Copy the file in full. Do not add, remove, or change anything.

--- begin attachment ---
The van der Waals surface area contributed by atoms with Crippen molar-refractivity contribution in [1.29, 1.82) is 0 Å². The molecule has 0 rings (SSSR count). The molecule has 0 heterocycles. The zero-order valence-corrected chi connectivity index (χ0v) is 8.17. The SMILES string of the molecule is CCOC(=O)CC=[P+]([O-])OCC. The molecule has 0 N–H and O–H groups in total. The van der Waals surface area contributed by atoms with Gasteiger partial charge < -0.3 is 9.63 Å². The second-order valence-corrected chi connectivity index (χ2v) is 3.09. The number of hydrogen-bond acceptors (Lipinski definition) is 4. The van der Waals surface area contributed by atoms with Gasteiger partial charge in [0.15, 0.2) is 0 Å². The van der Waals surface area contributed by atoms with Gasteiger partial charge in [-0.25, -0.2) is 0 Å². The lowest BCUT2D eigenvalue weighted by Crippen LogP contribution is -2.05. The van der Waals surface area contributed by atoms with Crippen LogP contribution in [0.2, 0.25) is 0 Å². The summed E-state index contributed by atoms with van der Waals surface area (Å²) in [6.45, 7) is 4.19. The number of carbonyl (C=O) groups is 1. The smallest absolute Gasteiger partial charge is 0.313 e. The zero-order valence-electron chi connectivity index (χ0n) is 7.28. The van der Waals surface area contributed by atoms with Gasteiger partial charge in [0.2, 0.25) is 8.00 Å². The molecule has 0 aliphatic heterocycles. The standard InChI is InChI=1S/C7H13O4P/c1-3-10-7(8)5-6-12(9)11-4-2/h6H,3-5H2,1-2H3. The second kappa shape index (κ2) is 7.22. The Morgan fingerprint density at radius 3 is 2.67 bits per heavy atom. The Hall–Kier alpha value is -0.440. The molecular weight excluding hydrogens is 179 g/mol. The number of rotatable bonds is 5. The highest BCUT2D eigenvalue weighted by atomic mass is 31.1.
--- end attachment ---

The van der Waals surface area contributed by atoms with Crippen molar-refractivity contribution in [1.29, 1.82) is 0 Å². The molecule has 0 rings (SSSR count). The molecule has 0 heterocycles. The zero-order valence-corrected chi connectivity index (χ0v) is 8.17. The SMILES string of the molecule is CCOC(=O)CC=[P+]([O-])OCC. The molecule has 0 N–H and O–H groups in total. The van der Waals surface area contributed by atoms with Gasteiger partial charge < -0.3 is 9.63 Å². The second-order valence-corrected chi connectivity index (χ2v) is 3.09. The number of hydrogen-bond acceptors (Lipinski definition) is 4. The van der Waals surface area contributed by atoms with Gasteiger partial charge in [0.15, 0.2) is 0 Å². The van der Waals surface area contributed by atoms with Gasteiger partial charge in [-0.25, -0.2) is 0 Å². The lowest BCUT2D eigenvalue weighted by Crippen LogP contribution is -2.05. The van der Waals surface area contributed by atoms with Crippen LogP contribution in [0.2, 0.25) is 0 Å². The summed E-state index contributed by atoms with van der Waals surface area (Å²) in [6.45, 7) is 4.19. The number of carbonyl (C=O) groups is 1. The smallest absolute Gasteiger partial charge is 0.313 e. The zero-order valence-electron chi connectivity index (χ0n) is 7.28. The van der Waals surface area contributed by atoms with Gasteiger partial charge in [0.2, 0.25) is 8.00 Å². The molecule has 0 aliphatic heterocycles. The standard InChI is InChI=1S/C7H13O4P/c1-3-10-7(8)5-6-12(9)11-4-2/h6H,3-5H2,1-2H3. The second kappa shape index (κ2) is 7.22. The Morgan fingerprint density at radius 3 is 2.67 bits per heavy atom. The Hall–Kier alpha value is -0.440. The molecular weight excluding hydrogens is 179 g/mol. The number of rotatable bonds is 5. The highest BCUT2D eigenvalue weighted by atomic mass is 31.1.